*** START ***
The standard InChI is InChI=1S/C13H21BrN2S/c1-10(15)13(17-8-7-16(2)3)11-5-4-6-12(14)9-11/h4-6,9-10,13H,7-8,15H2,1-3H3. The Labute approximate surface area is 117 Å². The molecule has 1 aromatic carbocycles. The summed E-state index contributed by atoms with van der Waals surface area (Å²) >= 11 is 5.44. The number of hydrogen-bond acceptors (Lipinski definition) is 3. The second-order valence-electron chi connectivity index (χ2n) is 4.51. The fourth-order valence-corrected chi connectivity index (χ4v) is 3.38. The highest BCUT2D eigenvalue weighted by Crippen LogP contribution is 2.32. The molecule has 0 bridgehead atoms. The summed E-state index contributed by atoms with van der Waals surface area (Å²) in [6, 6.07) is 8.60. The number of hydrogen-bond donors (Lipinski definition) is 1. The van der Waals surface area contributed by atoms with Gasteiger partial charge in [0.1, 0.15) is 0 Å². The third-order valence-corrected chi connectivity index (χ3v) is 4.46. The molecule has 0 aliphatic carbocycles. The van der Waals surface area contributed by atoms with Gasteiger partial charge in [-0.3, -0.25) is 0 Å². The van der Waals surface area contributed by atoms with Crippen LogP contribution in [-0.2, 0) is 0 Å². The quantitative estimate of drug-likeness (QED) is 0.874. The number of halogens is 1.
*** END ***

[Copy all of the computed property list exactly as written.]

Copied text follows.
The standard InChI is InChI=1S/C13H21BrN2S/c1-10(15)13(17-8-7-16(2)3)11-5-4-6-12(14)9-11/h4-6,9-10,13H,7-8,15H2,1-3H3. The Labute approximate surface area is 117 Å². The molecule has 1 aromatic carbocycles. The summed E-state index contributed by atoms with van der Waals surface area (Å²) >= 11 is 5.44. The number of hydrogen-bond acceptors (Lipinski definition) is 3. The second-order valence-electron chi connectivity index (χ2n) is 4.51. The fourth-order valence-corrected chi connectivity index (χ4v) is 3.38. The highest BCUT2D eigenvalue weighted by Crippen LogP contribution is 2.32. The molecule has 0 bridgehead atoms. The summed E-state index contributed by atoms with van der Waals surface area (Å²) in [6, 6.07) is 8.60. The number of hydrogen-bond donors (Lipinski definition) is 1. The van der Waals surface area contributed by atoms with Gasteiger partial charge in [0.1, 0.15) is 0 Å². The third-order valence-corrected chi connectivity index (χ3v) is 4.46. The molecule has 0 aliphatic carbocycles. The van der Waals surface area contributed by atoms with Gasteiger partial charge in [-0.3, -0.25) is 0 Å². The van der Waals surface area contributed by atoms with Crippen LogP contribution in [-0.2, 0) is 0 Å². The quantitative estimate of drug-likeness (QED) is 0.874. The number of halogens is 1.